The pride of Levin, Dolcetto, is facing an uphill task when he lines-up in the Gee & Hickton Funeral Directors Thompson Handicap (1600m) at Trentham on Sunday. The Sylvia Kay-trained eight-year-old has been lumbered with 60kg for the race, giving his nearest rival, Group 1 Auckland Cup (3200m) winner Ladies First, a 4.5kg advantage.
“It is a big disadvantage,” Kay said. “I know he is a big, strong horse but there are a lot of other big, strong horses that aren’t carrying a lot of weight. “It’s a big ask, but it’s a lovely big straight at Trentham.”
Dolcetto will head into Sunday off the back of a fourth-placing in the Group 1 Livamol Classic (2040m) at Hastings last Saturday, a performance Kay was rapt with. “I was really thrilled,” she said. “He was never going to beat that mare (Melody Belle), she is something extra, and she had two kilos less than what he had. “He passed a lot of horses in the straight and just needed a wee bit further on the day.”
Kay has been pleased with the way Dolcetto has come through the race and she said he would appreciate the Dead6 track conditions at Trentham. “He has pulled up really well and the only reason I am going is he does like these tracks that have got a bit of give in them at the moment,” she said. “I don’t think it is going to last forever, so we might as well go. It’s just a shame about the handicap.”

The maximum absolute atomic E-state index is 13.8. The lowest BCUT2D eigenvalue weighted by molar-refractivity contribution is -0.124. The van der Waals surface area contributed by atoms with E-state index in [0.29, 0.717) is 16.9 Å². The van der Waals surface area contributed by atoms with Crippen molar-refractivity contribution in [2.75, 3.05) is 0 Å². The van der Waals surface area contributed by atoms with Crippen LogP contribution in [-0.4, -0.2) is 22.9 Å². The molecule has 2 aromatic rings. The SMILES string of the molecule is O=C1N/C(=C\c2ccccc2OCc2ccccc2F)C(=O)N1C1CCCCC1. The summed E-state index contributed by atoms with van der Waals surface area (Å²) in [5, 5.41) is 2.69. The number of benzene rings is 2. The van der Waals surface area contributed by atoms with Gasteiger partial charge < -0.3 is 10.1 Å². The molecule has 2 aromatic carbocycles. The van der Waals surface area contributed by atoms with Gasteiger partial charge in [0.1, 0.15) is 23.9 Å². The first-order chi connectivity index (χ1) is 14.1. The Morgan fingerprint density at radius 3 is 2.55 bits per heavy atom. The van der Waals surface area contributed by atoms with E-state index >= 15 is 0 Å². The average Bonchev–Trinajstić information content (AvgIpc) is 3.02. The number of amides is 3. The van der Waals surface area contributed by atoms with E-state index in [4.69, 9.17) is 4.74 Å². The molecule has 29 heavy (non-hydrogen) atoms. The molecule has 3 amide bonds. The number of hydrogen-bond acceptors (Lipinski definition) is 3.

Dolcetto finished runner-up in the race in 2018 before running fourth last year and Kay is hoping he can overcome his large impost this year. “I think Jonathan (Parkes, jockey) tried to lead all the way with the big weight last year, which is a bit hard to do,” Kay said. “He does like Trentham and he tries his heart out all the time so you can’t ask for more than that.”
Kay doesn’t have any set plans for Dolcetto after Sunday and she admitted his high rating is making it difficult. “I’ll just keep my eye on the weather,” she said. “They are mostly handicaps now, unless they are set weights and penalties. It is very difficult when you are up at that weight, it gradually makes you retire your horses. “I have had to retire Dr Watson because he couldn’t carry weight. Once they get up in the handicap it is very difficult.”